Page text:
In Nedbank Limited v Houtbosplaas (Pty) Ltd and Another [2022] 3 All SA 361 (SCA), the issue revolved around the sole question of whether Nedbank was entitled, under FICA, to certified copies of the trust deeds of the four trusts, which were not customers of Nedbank. If that question was answered in the negative, a secondary issue would be whether Houtbosplaas and TBS Alpha were entitled to damages by way of mora interest because they were deprived of the use of their funds, withheld by Nedbank in the face of unequivocal instructions by the two companies to release the funds, for some five months.

The outcome of the appeal hinged on the proper interpretation of s 21(2) of FICA, which states that: ‘If an accountable institution had established a business relationship with a client before this Act took effect, the accountable institution may not conclude a transaction in the course of that business relationship, unless the accountable institution has taken the prescribed steps –

(a) to establish and verify the identity of the client’.

The court found that s 21(2), properly construed consistently with its manifest purpose, did not, on the facts of this case, apply at the time when Nedbank sought to invoke it.

The sole question to decide insofar as the respondents’ claim for mora interest was concerned was whether there was any lawful justification for Nedbank to restrict the accounts. Nedbank was shown to have been wrong in its reasons for restricting the accounts, and the respondents were entitled to mora interest. The appeal was dismissed.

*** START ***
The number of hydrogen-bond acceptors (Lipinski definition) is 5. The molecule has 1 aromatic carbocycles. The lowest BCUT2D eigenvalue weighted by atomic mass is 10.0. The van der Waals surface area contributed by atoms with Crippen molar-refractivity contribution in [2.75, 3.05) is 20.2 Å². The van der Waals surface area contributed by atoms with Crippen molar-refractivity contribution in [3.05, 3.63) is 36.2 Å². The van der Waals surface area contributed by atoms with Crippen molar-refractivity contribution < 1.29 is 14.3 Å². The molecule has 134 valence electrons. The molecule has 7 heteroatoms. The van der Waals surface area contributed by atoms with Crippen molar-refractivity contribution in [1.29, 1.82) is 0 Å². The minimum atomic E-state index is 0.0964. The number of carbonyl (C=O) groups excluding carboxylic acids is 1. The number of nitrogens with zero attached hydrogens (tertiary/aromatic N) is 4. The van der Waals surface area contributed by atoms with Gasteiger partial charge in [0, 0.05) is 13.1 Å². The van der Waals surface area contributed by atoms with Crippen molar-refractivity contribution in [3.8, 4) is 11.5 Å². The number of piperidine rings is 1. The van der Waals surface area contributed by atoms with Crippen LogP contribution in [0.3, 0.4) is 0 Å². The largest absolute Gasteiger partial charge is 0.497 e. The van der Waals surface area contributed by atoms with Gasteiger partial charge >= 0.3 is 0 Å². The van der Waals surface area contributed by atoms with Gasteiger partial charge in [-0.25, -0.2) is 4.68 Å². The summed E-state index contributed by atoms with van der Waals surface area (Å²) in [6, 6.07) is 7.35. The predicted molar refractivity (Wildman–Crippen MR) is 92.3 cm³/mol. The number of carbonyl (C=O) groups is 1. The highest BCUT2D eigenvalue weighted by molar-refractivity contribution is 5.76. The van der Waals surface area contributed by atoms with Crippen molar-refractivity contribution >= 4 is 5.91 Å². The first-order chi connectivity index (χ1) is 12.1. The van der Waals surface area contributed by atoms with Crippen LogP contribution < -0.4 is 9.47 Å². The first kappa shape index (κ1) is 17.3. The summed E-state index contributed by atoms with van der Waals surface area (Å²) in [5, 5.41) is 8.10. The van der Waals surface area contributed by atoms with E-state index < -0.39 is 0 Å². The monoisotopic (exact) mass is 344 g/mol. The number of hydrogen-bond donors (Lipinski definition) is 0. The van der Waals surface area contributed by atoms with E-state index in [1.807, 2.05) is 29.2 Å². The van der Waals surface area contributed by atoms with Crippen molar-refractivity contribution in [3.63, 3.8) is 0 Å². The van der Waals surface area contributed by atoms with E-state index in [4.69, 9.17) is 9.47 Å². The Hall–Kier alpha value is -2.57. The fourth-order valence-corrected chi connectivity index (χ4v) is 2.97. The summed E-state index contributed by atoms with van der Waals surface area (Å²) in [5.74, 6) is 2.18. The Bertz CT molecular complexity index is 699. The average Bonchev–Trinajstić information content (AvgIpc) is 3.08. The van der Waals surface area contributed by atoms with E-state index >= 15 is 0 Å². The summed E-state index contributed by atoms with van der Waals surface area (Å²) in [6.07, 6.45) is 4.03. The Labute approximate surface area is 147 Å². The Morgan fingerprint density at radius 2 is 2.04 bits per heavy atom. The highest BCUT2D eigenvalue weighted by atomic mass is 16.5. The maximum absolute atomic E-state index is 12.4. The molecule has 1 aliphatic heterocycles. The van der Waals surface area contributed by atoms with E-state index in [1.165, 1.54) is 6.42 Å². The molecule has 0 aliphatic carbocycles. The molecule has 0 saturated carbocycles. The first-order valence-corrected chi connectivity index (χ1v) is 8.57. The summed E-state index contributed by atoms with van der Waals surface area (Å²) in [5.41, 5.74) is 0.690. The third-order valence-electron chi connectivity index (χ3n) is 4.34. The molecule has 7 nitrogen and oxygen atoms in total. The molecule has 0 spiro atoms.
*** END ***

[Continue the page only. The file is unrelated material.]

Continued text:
Constitutional law

Substantive requirements for lawful secondary strike: After the Labour Court interdicted numerous secondary strikes at ten mining companies in support of a primary strike at Sibanye Gold, application was made by the Association of Mineworkers and Construction Union (AMCU) and its members for leave to appeal. AMCU argued that the interpretation of s 66(2)(c) of the Labour Relations Act 66 of 1995 (LRA) by the Labour Courts, which imputes a proportionality assessment that considers the harm suffered by secondary employers, does not accord with the language of the provision.

In the majority judgment in Association of Mineworkers and Construction Union and Others v AngloGold Ashanti Ltd t/a AngloGold Ashanti and Others 2022 (8) BCLR 907 (CC), the appeal turned on the substantive requirements for lawful secondary strikes in terms of s 66(2)(c), the dispute related primarily to the interpretation and application of that section, which provides that: ‘No person may take part in a secondary strike unless –

(c) the nature and extent of the secondary strike is reasonable in relation to the possible direct or indirect effect that the secondary strike may have on the business of the primary employer.’

The analysis of s 66(2)(c) began with an appreciation that the LRA seeks to give effect to s 23 of the Constitution. Apart from undertaking an interpretation and application of s 66(2)(c), the court examined the provisions of s 23 of the Constitution and discussed the role of collective bargaining in labour relations. Also traversed was the way South Africa gives effect to the constitutional right to strike in the LRA.